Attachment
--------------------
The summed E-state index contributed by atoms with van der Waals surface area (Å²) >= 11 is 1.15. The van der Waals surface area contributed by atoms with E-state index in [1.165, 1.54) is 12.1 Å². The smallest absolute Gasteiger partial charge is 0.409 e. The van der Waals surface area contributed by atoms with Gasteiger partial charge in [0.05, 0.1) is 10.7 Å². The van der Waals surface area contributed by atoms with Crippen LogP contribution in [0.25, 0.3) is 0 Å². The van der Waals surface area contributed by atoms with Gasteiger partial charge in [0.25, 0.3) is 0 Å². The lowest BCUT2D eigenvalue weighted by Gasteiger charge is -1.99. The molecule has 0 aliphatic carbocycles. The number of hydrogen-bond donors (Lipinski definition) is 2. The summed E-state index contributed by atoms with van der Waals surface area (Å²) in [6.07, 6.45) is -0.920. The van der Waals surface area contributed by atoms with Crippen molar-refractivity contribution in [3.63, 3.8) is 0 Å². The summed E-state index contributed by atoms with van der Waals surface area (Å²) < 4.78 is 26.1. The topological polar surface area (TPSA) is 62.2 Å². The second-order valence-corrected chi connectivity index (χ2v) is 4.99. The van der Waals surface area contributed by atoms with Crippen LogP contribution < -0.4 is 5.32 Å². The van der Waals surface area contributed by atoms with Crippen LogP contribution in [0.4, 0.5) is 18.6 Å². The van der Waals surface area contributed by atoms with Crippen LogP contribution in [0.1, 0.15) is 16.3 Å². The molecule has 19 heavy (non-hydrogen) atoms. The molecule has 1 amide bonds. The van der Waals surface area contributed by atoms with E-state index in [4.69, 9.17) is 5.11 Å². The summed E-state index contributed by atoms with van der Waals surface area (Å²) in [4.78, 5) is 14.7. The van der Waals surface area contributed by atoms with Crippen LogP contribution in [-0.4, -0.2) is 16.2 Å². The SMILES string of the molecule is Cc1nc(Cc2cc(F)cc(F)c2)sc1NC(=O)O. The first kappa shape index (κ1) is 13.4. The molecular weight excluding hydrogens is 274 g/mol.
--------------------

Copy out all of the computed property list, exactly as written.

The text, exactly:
The summed E-state index contributed by atoms with van der Waals surface area (Å²) >= 11 is 1.15. The van der Waals surface area contributed by atoms with E-state index in [1.165, 1.54) is 12.1 Å². The smallest absolute Gasteiger partial charge is 0.409 e. The van der Waals surface area contributed by atoms with Gasteiger partial charge in [0.05, 0.1) is 10.7 Å². The van der Waals surface area contributed by atoms with Crippen LogP contribution in [0.25, 0.3) is 0 Å². The van der Waals surface area contributed by atoms with Gasteiger partial charge in [0.25, 0.3) is 0 Å². The lowest BCUT2D eigenvalue weighted by Gasteiger charge is -1.99. The molecule has 0 aliphatic carbocycles. The number of hydrogen-bond donors (Lipinski definition) is 2. The summed E-state index contributed by atoms with van der Waals surface area (Å²) in [6.07, 6.45) is -0.920. The van der Waals surface area contributed by atoms with Crippen molar-refractivity contribution in [3.63, 3.8) is 0 Å². The summed E-state index contributed by atoms with van der Waals surface area (Å²) < 4.78 is 26.1. The topological polar surface area (TPSA) is 62.2 Å². The second-order valence-corrected chi connectivity index (χ2v) is 4.99. The van der Waals surface area contributed by atoms with Crippen LogP contribution < -0.4 is 5.32 Å². The van der Waals surface area contributed by atoms with Crippen LogP contribution in [0.4, 0.5) is 18.6 Å². The van der Waals surface area contributed by atoms with Crippen LogP contribution in [0.1, 0.15) is 16.3 Å². The molecule has 19 heavy (non-hydrogen) atoms. The molecule has 1 amide bonds. The van der Waals surface area contributed by atoms with E-state index in [4.69, 9.17) is 5.11 Å². The summed E-state index contributed by atoms with van der Waals surface area (Å²) in [4.78, 5) is 14.7. The van der Waals surface area contributed by atoms with Crippen LogP contribution in [-0.4, -0.2) is 16.2 Å². The SMILES string of the molecule is Cc1nc(Cc2cc(F)cc(F)c2)sc1NC(=O)O. The first kappa shape index (κ1) is 13.4. The molecular weight excluding hydrogens is 274 g/mol.